The power to reconsider an order is "committed to the discretion of the district court." Am. Canoe Ass'n, Inc. v. Murphy Farms, Inc., 326 F.3d 505, 515 (4th Cir. 2003). In exercising this discretion, courts must be sensitive to "concerns of finality and judicial economy." Id. However, "[t]he ultimate responsibility of the federal courts, at all levels, is to reach the correct judgment under law." Id.

B. Motion to Dismiss

A motion to dismiss under FED. R. CIV. P. 12(b)(6) is a test of the legal sufficiency of a complaint. Edwards v. City of Goldsboro, 178 F.3d 231, 243 (4th Cir. 1999). To pass this test, a complaint must contain "sufficient factual matter, accepted as true, to state a claim to relief that is plausible on its face.'" Ashcroft v. Iqbal, 556 U.S. 662, 678 (2009) (quoting Bell Atlantic Corp. v. Twombly, 550 U.S. 544, 570 (2007)). Facial plausibility exists "when the plaintiff pleads factual content that allows the court to draw the reasonable inference that the defendant is liable for the misconduct alleged." Iqbal, 556 U.S. at 678. An inference of a mere possibility of misconduct is not sufficient to support a plausible claim. Id. at 679. As the Twombly opinion stated, "Factual allegations must be enough to raise a right to relief above the speculative level." 550 U.S. at 555. "A pleading that offers labels and conclusions' or a formulaic recitation of the elements of a cause of action will not do.'... Nor does a complaint suffice if it tenders naked assertion[s]' devoid of further factual enhancement.'" Iqbal, 556 U.S. at 678 (quoting Twombly, 550 U.S. at 555, 557). Although when considering a motion to dismiss a court must accept as true all factual allegations in the complaint, this principle does not apply to legal conclusions couched as factual allegations. Twombly, 550 U.S. at 555.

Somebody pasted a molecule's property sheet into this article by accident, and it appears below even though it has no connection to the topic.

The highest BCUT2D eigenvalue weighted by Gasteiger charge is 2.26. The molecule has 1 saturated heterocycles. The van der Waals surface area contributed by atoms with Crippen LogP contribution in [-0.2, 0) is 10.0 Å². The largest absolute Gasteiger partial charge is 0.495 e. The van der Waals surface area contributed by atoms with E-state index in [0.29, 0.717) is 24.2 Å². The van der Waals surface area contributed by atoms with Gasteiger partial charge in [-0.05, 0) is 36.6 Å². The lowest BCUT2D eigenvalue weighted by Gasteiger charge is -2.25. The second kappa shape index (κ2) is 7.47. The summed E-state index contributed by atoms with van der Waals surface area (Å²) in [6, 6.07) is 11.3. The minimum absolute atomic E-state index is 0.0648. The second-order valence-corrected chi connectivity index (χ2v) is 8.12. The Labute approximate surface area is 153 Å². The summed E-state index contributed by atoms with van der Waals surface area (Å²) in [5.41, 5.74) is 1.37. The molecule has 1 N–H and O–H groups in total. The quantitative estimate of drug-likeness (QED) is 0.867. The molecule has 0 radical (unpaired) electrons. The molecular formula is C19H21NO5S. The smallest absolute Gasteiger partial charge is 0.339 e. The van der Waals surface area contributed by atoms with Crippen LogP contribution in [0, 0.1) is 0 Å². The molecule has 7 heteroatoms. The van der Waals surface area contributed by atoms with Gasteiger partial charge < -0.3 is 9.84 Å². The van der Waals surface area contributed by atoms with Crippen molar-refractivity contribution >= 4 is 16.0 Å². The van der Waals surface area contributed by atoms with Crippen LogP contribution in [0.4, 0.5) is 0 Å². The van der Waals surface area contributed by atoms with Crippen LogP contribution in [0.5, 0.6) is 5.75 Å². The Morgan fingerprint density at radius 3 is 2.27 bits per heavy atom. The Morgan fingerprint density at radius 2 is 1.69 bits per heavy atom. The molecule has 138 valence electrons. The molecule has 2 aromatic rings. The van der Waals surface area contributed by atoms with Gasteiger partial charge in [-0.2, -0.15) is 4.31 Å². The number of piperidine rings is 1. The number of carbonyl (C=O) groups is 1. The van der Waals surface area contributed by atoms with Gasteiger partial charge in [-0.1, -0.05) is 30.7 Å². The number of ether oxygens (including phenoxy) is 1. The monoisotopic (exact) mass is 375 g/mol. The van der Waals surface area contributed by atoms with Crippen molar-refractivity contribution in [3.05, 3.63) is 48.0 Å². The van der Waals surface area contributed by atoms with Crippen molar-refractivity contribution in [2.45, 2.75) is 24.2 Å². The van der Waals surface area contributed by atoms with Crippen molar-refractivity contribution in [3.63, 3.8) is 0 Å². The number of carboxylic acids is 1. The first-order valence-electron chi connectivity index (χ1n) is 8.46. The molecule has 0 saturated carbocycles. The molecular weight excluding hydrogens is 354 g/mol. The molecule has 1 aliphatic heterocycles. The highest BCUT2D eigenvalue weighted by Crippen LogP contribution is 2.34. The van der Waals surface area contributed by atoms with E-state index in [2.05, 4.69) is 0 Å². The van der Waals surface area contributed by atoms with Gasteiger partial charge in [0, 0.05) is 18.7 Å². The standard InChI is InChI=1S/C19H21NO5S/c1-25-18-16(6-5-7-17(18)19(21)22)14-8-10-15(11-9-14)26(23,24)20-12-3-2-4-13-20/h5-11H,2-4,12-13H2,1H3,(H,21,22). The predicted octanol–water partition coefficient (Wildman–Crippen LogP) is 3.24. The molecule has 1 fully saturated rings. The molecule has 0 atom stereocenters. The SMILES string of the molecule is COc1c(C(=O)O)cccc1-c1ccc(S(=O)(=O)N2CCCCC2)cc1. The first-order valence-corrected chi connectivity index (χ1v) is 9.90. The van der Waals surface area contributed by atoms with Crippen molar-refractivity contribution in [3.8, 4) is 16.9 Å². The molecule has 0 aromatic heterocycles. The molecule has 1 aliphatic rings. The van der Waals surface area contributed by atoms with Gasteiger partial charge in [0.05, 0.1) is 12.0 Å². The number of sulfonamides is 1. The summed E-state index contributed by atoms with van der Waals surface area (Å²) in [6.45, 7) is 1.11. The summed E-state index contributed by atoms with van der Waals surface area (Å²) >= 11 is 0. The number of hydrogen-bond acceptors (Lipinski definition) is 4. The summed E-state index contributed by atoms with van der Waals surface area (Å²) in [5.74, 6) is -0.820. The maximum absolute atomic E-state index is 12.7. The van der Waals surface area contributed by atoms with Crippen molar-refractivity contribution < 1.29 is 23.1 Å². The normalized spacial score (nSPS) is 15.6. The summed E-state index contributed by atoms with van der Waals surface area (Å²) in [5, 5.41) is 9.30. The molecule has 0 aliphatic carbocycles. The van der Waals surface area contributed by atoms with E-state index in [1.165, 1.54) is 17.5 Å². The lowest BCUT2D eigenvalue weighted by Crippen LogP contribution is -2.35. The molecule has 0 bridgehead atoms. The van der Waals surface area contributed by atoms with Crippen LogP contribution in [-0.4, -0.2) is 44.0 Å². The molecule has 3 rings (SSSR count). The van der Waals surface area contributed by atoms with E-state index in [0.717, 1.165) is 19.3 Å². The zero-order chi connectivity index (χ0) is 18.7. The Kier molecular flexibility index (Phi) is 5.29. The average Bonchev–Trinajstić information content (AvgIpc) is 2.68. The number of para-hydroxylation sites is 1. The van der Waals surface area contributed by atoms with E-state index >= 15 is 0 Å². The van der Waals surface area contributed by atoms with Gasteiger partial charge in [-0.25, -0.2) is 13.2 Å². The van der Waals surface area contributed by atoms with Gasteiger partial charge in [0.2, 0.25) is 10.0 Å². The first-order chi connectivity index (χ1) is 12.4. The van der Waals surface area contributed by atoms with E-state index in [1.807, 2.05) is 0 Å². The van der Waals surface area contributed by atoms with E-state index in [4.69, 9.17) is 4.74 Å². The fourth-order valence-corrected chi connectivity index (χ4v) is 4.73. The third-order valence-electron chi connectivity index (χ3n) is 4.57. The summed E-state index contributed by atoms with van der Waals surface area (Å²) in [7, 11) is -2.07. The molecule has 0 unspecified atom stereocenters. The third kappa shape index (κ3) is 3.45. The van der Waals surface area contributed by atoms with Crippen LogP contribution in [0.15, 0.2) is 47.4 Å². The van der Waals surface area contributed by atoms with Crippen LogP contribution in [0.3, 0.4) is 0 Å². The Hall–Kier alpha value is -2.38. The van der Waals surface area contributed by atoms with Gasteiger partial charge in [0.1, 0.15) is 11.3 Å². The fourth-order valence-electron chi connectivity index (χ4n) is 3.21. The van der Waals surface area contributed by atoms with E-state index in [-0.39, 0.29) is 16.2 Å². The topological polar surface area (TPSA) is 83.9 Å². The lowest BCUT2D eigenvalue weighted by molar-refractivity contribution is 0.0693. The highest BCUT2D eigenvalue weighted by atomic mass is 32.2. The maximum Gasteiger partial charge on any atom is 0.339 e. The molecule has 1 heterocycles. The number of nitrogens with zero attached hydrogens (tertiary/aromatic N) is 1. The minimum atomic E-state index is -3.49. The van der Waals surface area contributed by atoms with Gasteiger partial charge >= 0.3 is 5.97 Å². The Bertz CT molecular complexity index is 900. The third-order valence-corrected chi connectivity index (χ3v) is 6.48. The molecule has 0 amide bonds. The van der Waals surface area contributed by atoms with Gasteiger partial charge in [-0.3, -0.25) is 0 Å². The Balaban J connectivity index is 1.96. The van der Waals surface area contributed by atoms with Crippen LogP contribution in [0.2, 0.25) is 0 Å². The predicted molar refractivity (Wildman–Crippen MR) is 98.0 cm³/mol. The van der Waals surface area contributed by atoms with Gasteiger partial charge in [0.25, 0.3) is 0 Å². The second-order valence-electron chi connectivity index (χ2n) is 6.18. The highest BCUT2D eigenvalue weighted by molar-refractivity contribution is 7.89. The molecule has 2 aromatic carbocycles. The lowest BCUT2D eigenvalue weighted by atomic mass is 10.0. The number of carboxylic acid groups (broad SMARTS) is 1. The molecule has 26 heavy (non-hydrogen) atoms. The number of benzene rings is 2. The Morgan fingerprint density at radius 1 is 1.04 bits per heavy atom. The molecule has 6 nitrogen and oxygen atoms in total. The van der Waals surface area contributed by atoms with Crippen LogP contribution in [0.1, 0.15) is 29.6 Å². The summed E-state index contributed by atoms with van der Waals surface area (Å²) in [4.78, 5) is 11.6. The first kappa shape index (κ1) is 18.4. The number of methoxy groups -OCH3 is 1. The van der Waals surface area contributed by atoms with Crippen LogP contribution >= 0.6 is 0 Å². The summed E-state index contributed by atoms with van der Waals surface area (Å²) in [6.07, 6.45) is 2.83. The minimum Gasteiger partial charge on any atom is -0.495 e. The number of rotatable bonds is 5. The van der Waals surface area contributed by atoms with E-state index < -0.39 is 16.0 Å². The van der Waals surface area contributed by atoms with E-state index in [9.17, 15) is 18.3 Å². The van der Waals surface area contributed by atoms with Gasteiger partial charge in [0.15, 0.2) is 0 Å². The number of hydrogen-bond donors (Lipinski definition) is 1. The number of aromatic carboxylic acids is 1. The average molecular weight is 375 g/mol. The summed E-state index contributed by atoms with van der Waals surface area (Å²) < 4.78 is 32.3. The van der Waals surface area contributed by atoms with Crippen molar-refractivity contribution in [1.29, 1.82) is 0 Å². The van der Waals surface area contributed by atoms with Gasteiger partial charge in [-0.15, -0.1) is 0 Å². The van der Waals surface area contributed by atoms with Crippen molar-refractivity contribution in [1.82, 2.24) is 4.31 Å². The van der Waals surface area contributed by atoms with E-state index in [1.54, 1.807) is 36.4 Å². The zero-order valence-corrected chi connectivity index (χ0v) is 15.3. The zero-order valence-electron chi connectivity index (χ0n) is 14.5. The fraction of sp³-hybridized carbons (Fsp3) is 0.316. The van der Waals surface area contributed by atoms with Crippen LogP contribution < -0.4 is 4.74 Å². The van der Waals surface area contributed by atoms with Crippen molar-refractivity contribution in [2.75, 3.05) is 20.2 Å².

A plaintiff filing pro se is held to a "less stringent standard" than is a lawyer, and the court must construe his claims liberally, no matter how "inartfully" pled. Erickson v. Pardus, 551 U.S. 89, 94 (2007). However, even a pro se complaint must meet a minimum threshold of plausibility. See, e.g., O'Neil v. Ponzi, 394 Fed.App'x. 795, 796 (2d Cir. 2010).


A. Plaintiff's Cause of Action

As a threshold matter, Plaintiff brings this claim under the incorrect source of law. Plaintiff asks the Court to find the title of the Defendant's publication, Cigar Aficionado, to be an invalid trademark.[4] The Complaint states that the action is brought under the Lanham Act 15 U.S.C. § 1052(e)(1). (ECF No. 1 at 4.) Section 1052(e)(1) bars registration of a trademark that, "when used on or in connection with the goods of the applicant is merely descriptive or deceptively misdescriptive of them." 15 U.S.C. § 1052(e)(1). Were the Court to end its analysis here, Plaintiff's claim would be dismissed for failure to state a claim upon which relief can be granted. Section 1052 of the Lanham Act does not create a private right of action. Instead, it governs trademark validity assessments made by the United States Patent and Trademark Office ("USPTO"). See Dep't of Parks and Recreation for State of California v. Bazaar Del Mundo Inc., 448 F.3d 1118, 1133 (9th Cir. 2006).